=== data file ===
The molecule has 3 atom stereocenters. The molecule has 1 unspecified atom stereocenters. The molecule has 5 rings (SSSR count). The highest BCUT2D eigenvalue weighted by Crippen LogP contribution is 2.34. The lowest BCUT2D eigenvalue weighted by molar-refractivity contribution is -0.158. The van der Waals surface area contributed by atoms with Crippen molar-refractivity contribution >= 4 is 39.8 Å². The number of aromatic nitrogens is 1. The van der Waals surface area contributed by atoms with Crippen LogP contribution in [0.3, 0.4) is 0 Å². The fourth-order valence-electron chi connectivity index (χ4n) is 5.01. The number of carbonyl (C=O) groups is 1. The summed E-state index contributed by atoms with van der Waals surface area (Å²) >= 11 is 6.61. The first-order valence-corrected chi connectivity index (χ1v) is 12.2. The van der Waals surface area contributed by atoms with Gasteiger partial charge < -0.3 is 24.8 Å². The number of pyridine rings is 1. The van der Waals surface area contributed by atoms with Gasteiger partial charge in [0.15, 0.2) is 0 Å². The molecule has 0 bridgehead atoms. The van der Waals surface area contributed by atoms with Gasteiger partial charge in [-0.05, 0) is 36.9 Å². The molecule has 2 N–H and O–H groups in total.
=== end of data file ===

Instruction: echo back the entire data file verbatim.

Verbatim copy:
The molecule has 3 atom stereocenters. The molecule has 1 unspecified atom stereocenters. The molecule has 5 rings (SSSR count). The highest BCUT2D eigenvalue weighted by Crippen LogP contribution is 2.34. The lowest BCUT2D eigenvalue weighted by molar-refractivity contribution is -0.158. The van der Waals surface area contributed by atoms with Crippen molar-refractivity contribution >= 4 is 39.8 Å². The number of aromatic nitrogens is 1. The van der Waals surface area contributed by atoms with Crippen LogP contribution in [0.3, 0.4) is 0 Å². The fourth-order valence-electron chi connectivity index (χ4n) is 5.01. The number of carbonyl (C=O) groups is 1. The summed E-state index contributed by atoms with van der Waals surface area (Å²) >= 11 is 6.61. The first-order valence-corrected chi connectivity index (χ1v) is 12.2. The van der Waals surface area contributed by atoms with Gasteiger partial charge < -0.3 is 24.8 Å². The number of pyridine rings is 1. The van der Waals surface area contributed by atoms with Gasteiger partial charge in [0.15, 0.2) is 0 Å². The molecule has 0 bridgehead atoms. The van der Waals surface area contributed by atoms with Gasteiger partial charge in [-0.05, 0) is 36.9 Å². The molecule has 2 N–H and O–H groups in total.